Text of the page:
5 Things to Remember to Check Before Buying a Home 

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Shorewest Sold Sign Infront of Home









It’s hard to shop for a home without viewing each property through a hopeful lens.  We know there are some things we can repair, and others that we should eventually replace.

It’s important that you don’t let hope overshadow reality when you are house hunting.  You have to be practical.  Repairs take time and money.  Here’s a list of five things to check before buying a home.

1. Aging Parts of the Home

Although there was a huge construction surge in 2020 and 2021, the average age of a home in the USA sits at 37 years.  Unfortunately, that means many properties are being sold with parts that are overdue for replacement or repair.

Knowing the age and condition of major parts of a home can help you plan for repairs and expenses down the road. Roofs, for example, only last 10 to 30 years, and most siding can only last twenty to forty years.  If these items haven’t been updated yet they’re overdue

Updating these yourself can be expensive!  For example, a roof can cost $10,000 to $30,000 and new siding can cost around $10,000 as well.  

Letting either your roof or your siding go for too long without updating can lead to leaks, insulation issues, mold, rot, and many more replacement costs.

2. Ensure The Appliances Work

Buying a home and then realizing the washer and dryer don’t work can be a headache and an expense nobody wants to deal with.  

It’s a good idea to try to test all of your appliances while you’re walking through the property.  Turn on and off the dryer, ensure the washer can start, and open the fridge and freezer to feel if they’re cold on the inside.

If you do your due diligence and the products still don’t work, you could have to pay for repairs if you don’t have a good home warranty.  The best way to avoid any trouble at all is a home warranty from HSA to help reduce repair costs and protect you in case anything else pops up.

3. Less Immediate Updates

Although aging windows aren’t as detrimental as an aging roof or siding, it’s good to know if these are updates you’ll have to do within the next 10 years. It’s wise to make a list of future updates so you can account for costs and begin budgeting.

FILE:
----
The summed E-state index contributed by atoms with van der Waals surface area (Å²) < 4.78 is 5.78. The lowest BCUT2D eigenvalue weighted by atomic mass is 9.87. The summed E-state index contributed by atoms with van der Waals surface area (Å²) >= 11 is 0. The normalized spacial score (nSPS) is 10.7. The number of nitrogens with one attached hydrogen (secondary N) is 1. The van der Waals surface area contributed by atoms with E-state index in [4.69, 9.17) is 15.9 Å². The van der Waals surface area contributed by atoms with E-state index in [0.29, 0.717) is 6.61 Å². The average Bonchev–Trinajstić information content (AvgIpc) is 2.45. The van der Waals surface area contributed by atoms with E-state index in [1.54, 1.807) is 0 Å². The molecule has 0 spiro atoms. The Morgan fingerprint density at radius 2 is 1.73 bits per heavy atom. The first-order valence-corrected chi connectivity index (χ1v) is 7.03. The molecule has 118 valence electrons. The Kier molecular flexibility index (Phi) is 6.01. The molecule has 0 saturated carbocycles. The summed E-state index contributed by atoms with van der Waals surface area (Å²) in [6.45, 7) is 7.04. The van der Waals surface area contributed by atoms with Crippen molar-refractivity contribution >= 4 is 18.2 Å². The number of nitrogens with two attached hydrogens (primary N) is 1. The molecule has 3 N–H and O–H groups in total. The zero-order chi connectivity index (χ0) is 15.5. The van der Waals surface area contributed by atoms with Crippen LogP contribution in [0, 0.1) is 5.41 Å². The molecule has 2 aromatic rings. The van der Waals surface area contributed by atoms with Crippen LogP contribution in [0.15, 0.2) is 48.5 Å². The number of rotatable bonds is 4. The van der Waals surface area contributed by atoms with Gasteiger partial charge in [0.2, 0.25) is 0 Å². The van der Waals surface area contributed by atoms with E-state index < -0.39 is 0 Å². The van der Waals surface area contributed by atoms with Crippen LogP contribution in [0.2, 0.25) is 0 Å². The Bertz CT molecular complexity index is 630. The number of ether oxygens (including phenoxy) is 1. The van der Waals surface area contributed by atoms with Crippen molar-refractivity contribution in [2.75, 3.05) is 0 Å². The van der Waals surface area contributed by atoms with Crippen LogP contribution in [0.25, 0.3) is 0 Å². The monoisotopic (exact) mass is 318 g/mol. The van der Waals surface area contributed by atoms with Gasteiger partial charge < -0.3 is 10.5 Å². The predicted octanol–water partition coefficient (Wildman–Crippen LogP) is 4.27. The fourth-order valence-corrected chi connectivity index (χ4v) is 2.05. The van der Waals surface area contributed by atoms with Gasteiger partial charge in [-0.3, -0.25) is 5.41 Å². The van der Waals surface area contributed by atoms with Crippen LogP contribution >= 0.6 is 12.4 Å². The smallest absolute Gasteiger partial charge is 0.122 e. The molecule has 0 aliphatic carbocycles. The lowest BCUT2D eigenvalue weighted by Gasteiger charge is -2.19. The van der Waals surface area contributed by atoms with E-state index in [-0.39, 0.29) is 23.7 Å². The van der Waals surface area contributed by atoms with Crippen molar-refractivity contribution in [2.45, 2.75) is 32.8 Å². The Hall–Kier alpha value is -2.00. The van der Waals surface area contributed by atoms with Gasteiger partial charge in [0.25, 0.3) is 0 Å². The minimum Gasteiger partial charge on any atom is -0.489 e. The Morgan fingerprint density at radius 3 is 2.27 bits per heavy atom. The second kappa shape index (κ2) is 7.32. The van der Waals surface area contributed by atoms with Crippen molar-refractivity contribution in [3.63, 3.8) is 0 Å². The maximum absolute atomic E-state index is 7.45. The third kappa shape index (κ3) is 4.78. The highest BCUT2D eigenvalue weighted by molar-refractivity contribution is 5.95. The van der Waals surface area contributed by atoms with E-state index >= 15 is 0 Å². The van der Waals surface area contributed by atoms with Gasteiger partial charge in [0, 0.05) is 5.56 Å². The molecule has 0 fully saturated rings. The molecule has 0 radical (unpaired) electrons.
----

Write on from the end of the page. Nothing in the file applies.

You don’t want to get hit with a large repair bill all of a sudden.  When the time comes to make updates, you want to be prepared.   

Don’t overlook aesthetic updates–not everything is structural. Ask yourself:

  • Is the kitchen really out of date? 
  • Is the bathroom old and dated? 

If so, these are costs you’ll face over the next ten years to make your home your own. 

Although there are dozens of building construction types, if you fall in love with the house’s exterior, it can be hard to say no to the interior.

4. The Distance To Places That Matter

There’s no doubt the framing of a house is important, and if you find one that is structurally sound, the next thing to consider is the physical location. 

You’ll need to ask yourself a few more questions:

  • Is this an area that you’ll have to travel far to get food or go to work?  
  • How will the commute fit into your daily schedule?
  • Will driving add stress and have negative effects on your mental and physical health?

If you’re looking at this as the home you want to grow old in, you can make improvements on the home itself as you age.  It’s easy to interior handrails, ramps, and bathroom safety bars.  

But, you can’t change the physical location of the building. Will you still want to make those drives when you are older? 

The location makes a large difference.

5. The History of the Property

Look into how much the property has sold for in the past, and how quickly it’s exchanged hands or sold again.  If you notice the property rocketed up by a hundred thousand dollars in the last five years, try to find out if they’ve done any updates or why that price increase happened.  If you can find other properties in the area that have similar assets yet sit at a far lower price, this could mean that they overpriced it and you can bargain the price down.

A Home Is A Long-Term Commitment

When you purchase a home, even if it’s just a starter home, the commitment is typically for five to 10 years. Unlike an apartment, where you can pick up and go, you’ll have a lot of money tied into this property, so you must make a good decision. 

By ensuring you check each of these items and paying close attention that your wants and needs are met, you won’t regret the house for even a moment.

Matt Lee is the owner of the Innovative Building Materials blog and a content writer for the building materials industry. He is focused on helping fellow homeowners, contractors, and architects discover materials and methods of construction that save money, improve energy efficiency, and increase property value.

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Categories: First Time Home Buyers, Home Buying, Homeowner, Shorewest Tips

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